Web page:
• AGE: Use numeral form for age over ten; use word form for ages ten and under. (a) When used as a noun, "year" is singular and hyphens are used: one-year-old; ten-year-old; 24-year-old, (b) When referring to a general age range, spell out the years: in his sixties; in their early twenties; in his late forties.
    • MEASUREMENTS: Measurements should always be spelled out in text, but abbreviations should be used in tables: three miles; forty kilometers; fourteen hundred years.
    • CURRENCY: (a) If a symbol for the currency is used, the amount should be written as a numeral: US $ 500 million; forty-three cents for a chocolate bar; ten dollars; 245 dollars; $ 1,200, (b) Other currencies using a dollar symbol should be clearly identified: Can $ 300; Mex $ 98, (c) The pound symbol (£) refers to the British pound. Other currencies using the pound symbol should be clearly identified: Egypt £ 80; two hundred Egyptian pounds, (d) Currencies may be indicated by their written form or symbol: one euro; € 40; sixty euros; 90 (euro) cents; one thousand yen; 235 ¥; one million French francs, (e) Where the value of currency in any particular year is in question, the date may be inserted in parentheses: Sing $ 700 (1987).
    • TABLES AND CHARTS: Use commonly understood abbreviations and symbols when possible ($, km, ft, lb). Indicate percent and percentage with %. Numbers should be written in numeral form only, with commas in numbers of four or more digits.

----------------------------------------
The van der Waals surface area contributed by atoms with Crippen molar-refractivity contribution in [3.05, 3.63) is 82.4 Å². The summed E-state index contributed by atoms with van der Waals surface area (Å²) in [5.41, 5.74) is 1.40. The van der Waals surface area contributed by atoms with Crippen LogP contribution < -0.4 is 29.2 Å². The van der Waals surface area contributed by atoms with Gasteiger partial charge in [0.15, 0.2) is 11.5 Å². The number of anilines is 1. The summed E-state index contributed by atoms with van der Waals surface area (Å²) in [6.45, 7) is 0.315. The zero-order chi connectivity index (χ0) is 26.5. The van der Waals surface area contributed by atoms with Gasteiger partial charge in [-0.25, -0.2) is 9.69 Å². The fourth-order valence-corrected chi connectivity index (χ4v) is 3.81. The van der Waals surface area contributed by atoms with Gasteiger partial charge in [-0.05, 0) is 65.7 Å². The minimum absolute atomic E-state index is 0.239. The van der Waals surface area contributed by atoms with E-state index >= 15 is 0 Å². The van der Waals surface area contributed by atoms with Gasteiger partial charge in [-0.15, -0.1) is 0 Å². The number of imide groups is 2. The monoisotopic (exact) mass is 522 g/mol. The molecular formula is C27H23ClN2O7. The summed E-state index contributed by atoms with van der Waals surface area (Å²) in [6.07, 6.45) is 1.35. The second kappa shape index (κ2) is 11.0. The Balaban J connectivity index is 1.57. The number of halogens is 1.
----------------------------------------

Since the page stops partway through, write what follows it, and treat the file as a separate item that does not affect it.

5. LISTS
    (a) Shortlists should run into the text and separated by commas: The new monarchy had all the embellishments of a democratic state (a) a flag, (b) a Constitution, (c) a Parliament, and (d) multiple media outlets. The monarch aimed to exercise control in three quicksteps: (1) warn, (2) repeat warning, and (3) arrest. These items are separated by commas, (b) If items require internal commas, they should be separated by semicolons: The monarch spelled out his priorities in purchasing foreign weapons: (1) fighter aircraft, fifth-generation, long-range; (2) heat-seeking missiles, beyond-visual range capability; (3) luxury yachts, fleets of European cars, (c) Vertical lists should be introduced by a complete sentence followed by a colon, and they may be organized by numbers or bullets.
    (a) Do not write a section heading (such as "Introduction," "Overview,") before the opening text of the article. Such headings should come after an opening paragraph, (b) Do not put an extra space (two "returns" on the keyboard) between paragraphs. Simply use the indent without any spacing, (c) Use one space after colons and periods in sentences, (d) Do not insert a space between initials: D.J. Trump, (e) For long excerpts of text, preface the excerpt with an introductory phrase followed by a colon. Indent the text that follows an excerpt, if it is a new paragraph. Text that follows a block quote should be flush left-aligned.